What is Horsepower?

   Horsepower is literally the power of a horse or the rate at which it can perform work. With the invention of the steam-engine, it became necessary for Watt to express its power in terms of the horse, and the standard he established has been generally adopted. So the horsepower became equivalent to the raising of thirty-three thousand pounds one foot high in one min­ute, or to the doing of work at the rate of thirty-three thousand foot pounds per min­ute. This somewhat exceeds the activity of an average horse except for limited periods. The determination of the horsepower of a steam-engine is a comparatively simple matter. Multiply together the area of the piston in square inches, the length of the stroke in feet, the mean effective pressure of the steam in pounds per square inch, and the number of strokes per minute, and di­vide the product by thirty-three thousand. It is customary to subtract ten percent for friction.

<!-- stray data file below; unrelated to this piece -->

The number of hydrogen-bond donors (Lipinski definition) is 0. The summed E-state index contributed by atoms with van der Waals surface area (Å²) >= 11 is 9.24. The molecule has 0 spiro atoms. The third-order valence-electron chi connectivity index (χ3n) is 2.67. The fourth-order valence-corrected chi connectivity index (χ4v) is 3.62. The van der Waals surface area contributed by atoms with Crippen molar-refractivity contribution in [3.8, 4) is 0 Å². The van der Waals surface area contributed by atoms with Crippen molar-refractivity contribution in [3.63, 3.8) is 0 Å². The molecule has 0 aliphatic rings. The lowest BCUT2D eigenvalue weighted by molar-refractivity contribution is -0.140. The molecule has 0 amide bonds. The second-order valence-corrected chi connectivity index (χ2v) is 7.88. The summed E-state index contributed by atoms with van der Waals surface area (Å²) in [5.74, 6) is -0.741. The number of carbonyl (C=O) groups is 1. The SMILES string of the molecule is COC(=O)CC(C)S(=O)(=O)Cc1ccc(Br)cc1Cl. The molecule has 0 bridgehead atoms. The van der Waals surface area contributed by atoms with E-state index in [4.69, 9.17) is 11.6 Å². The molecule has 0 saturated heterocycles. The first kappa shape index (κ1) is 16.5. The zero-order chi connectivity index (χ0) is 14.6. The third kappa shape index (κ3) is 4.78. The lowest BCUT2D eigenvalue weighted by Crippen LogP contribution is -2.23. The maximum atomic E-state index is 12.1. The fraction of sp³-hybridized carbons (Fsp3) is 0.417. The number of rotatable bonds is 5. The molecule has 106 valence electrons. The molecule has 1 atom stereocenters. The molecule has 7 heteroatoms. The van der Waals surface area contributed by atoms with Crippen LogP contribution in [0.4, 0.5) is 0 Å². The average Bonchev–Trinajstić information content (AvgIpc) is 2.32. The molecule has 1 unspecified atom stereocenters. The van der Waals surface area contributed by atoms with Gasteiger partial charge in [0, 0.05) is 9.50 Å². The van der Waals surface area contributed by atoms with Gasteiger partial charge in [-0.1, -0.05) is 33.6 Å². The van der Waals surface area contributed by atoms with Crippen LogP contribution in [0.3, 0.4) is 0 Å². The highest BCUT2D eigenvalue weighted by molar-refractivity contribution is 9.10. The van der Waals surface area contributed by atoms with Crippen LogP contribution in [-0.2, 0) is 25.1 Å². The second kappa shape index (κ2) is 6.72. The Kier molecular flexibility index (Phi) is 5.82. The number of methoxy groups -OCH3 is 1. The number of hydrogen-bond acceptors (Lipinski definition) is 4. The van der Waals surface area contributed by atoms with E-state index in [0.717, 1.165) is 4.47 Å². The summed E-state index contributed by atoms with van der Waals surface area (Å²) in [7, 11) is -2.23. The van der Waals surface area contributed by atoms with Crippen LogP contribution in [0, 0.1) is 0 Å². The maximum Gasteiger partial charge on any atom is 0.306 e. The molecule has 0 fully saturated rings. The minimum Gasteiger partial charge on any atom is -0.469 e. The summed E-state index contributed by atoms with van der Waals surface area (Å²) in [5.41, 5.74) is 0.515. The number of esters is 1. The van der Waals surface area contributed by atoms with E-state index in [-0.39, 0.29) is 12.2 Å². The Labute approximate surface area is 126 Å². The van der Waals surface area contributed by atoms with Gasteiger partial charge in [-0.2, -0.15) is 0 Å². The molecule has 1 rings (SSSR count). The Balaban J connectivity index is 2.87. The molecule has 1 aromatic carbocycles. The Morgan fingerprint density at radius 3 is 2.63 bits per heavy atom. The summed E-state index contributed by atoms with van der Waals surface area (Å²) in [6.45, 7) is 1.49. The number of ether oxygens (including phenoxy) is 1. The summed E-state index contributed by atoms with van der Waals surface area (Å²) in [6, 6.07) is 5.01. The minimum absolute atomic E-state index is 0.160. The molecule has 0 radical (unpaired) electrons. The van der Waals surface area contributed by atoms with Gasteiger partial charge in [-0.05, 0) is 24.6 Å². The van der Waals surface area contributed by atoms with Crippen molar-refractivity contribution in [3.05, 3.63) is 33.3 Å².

The unit of power in metric units is the watt, named from the inventor, and is equal to doing work at the rate of one joule, or ten million ergs, per second. The kilowatt is of more practical size, and equals one and one-third horsepower.